A trio of investment funds established to inject capital into minority-owned banks and community development financial institutions share the same ambitious goal: eliminating the nation's racial wealth gap. To date, however, the collective impact of MDI Keeper's Fund, the Black Bank Fund and the Federal Deposit Insurance Corp.'s Mission-Driven Bank Fund has been limited. One big reason is that other sources of capital — namely, large banks and the federal government — are also making investments in minority depository institutions and CDFIs. The recent influx of cash — largely the result of big financial commitments to Black banks that followed the murder of George Floyd — means that some historically undercapitalized institutions don't need capital right now. M&F Bank and Optus Bank are mentioned.
There's money to be made for banks that offer low-cost deposit accounts to previously unbanked or underbanked households. That's one of the key takeaways from a recent Federal Reserve Bank of St. Louis report that looks at new account openings, debit transactions and online banking activity, associated with Bank On checking accounts. Bank On accounts, offered by dozens of banks, must charge no overdraft fees and no-fee debit cards, among other things, as designated by the nonprofit Cities for Financial Empowerment Fund. Last year, customers at 17 financial institutions opened 2.2 million new Bank On checking accounts. Among those, 82% were new customers and 79% regularly used online banking options, the St. Louis Fed said in a report based on information submitted to its Bank On National Data Hub.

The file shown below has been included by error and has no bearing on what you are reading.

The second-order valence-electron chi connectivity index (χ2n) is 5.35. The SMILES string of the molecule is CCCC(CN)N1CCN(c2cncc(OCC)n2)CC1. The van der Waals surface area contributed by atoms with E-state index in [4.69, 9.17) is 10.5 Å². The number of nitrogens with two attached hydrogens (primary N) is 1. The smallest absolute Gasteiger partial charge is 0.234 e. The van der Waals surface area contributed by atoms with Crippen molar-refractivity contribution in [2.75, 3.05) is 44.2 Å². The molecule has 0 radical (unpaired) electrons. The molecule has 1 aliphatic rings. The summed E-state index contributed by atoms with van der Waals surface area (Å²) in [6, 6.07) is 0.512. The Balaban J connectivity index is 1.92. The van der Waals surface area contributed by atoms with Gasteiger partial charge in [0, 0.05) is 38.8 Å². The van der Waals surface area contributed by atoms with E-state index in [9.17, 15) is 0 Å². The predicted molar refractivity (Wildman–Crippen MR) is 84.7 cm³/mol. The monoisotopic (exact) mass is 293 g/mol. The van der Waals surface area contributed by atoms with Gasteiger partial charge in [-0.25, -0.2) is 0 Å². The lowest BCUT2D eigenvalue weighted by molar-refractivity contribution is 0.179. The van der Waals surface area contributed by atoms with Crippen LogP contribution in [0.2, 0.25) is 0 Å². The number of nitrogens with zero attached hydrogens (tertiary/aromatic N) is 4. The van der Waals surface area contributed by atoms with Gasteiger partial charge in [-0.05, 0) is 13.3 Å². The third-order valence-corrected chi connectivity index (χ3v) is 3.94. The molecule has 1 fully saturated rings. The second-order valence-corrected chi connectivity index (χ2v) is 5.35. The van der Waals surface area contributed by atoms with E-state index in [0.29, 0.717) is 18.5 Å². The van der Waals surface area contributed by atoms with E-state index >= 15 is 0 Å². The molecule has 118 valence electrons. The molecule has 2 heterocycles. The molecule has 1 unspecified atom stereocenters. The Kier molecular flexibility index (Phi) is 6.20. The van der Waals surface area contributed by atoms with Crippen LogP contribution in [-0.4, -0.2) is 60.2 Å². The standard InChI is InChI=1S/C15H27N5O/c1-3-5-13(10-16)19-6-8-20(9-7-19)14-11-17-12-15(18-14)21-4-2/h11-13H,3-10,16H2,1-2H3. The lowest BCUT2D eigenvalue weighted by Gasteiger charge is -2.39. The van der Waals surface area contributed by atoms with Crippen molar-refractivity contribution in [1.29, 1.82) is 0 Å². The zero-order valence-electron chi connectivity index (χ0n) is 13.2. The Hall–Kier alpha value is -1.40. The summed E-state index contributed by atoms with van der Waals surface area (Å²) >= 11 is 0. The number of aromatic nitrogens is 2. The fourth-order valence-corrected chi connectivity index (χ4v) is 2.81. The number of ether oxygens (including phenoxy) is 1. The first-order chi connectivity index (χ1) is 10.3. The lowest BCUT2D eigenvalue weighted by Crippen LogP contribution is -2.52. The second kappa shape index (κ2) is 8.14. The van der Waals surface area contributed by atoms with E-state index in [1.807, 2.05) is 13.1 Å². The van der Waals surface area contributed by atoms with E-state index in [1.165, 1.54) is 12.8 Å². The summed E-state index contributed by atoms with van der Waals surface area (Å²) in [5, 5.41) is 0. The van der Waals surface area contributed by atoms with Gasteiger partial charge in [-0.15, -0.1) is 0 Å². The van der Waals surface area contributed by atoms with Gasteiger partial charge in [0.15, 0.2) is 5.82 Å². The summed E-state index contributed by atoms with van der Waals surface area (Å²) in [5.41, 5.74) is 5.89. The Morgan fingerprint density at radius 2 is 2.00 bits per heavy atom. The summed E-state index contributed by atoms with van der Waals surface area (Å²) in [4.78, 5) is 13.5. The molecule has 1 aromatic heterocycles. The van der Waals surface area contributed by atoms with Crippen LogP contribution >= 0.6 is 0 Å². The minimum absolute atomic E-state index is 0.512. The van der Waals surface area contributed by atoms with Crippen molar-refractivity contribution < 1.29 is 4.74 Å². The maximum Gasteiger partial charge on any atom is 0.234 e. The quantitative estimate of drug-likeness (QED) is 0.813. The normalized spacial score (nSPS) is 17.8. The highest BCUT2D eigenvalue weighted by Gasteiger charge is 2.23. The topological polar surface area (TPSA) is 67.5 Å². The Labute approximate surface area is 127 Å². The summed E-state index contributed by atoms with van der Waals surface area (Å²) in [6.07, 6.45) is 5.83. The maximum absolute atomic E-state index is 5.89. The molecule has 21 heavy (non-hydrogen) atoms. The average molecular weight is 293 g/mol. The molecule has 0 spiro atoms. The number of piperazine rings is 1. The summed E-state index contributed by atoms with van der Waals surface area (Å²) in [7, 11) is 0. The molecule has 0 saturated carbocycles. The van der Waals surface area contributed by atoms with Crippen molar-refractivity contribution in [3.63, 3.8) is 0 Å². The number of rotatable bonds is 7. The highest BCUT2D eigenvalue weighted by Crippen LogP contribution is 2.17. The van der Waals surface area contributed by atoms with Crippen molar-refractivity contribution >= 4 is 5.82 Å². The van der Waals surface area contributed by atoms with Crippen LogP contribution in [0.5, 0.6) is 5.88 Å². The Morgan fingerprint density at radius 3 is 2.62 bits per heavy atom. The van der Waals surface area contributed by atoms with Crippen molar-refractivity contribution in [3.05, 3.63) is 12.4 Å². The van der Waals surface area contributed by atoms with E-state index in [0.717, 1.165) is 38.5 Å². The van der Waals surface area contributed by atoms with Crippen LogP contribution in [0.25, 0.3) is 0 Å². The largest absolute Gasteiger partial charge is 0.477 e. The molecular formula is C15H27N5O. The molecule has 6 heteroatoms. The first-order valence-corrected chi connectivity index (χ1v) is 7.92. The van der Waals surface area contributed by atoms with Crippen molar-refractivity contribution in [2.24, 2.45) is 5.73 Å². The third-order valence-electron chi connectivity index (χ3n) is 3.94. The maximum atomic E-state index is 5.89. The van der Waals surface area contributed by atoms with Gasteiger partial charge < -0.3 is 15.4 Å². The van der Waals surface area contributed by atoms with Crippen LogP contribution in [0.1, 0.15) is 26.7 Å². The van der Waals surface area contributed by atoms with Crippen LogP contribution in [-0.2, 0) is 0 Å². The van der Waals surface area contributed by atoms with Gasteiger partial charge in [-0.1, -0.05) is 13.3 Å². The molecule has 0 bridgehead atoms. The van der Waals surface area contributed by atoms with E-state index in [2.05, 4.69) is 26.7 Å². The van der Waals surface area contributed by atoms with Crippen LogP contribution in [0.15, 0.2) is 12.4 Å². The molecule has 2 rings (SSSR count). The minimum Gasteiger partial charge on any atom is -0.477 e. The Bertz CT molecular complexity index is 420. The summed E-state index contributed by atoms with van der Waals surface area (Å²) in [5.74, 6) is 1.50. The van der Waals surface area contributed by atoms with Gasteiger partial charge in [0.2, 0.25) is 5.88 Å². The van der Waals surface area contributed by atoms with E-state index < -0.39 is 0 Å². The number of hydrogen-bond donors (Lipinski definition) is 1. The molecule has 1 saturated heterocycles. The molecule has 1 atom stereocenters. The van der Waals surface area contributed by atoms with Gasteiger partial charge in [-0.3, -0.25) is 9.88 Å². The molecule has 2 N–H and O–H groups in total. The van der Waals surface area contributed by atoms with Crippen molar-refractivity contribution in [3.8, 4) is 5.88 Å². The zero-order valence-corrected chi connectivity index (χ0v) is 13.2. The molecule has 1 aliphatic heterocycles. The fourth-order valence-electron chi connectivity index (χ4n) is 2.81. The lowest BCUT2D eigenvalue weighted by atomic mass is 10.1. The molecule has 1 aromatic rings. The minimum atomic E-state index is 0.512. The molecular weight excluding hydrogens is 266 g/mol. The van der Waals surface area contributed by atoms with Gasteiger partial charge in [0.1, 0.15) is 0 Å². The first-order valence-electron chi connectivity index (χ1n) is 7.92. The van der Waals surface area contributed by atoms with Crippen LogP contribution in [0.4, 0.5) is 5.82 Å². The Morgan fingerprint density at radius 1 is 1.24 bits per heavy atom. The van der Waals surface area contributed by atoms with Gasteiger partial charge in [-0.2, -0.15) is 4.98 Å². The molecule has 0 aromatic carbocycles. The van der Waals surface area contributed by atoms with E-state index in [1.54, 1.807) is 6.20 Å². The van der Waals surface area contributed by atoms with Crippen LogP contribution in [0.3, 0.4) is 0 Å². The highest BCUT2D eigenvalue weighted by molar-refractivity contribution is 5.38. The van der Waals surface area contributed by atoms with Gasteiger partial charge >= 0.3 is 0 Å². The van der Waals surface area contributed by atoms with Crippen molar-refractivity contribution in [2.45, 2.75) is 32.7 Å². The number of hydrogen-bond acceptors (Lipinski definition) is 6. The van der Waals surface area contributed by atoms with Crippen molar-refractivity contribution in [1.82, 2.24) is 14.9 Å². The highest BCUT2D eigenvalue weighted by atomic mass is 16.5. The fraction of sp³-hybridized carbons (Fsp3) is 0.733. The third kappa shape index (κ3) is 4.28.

Durango resident Jenni Gross was out of work for more than eight months after the building where she leased space for her business, The Soup Palette, was sold to a new owner, and she was forced to close. Today she operates out of a food truck she was able to purchase through a unique lending partnership between the First Southwest Bank and its sister non-profit. Hundreds of entrepreneurs in Southern Colorado have been able to start or expand their businesses thanks to a unique partnership between the First Southwest Bank and its sister non-profit, the First Southwest Community Fund. During the pandemic, the community fund established the Innovate Onwards Program to provide businesses with low-interest loans for working capital to rehire staff, upgrade equipment, or purchase inventory. Another program, the Creative Arts Fund, provides low-interest loans for up to $15,000 to artists and arts businesses to purchase materials, establish a gallery, or even an online presence. More recently, the community established a food truck loan fund to help entrepreneurs affordably enter the food industry.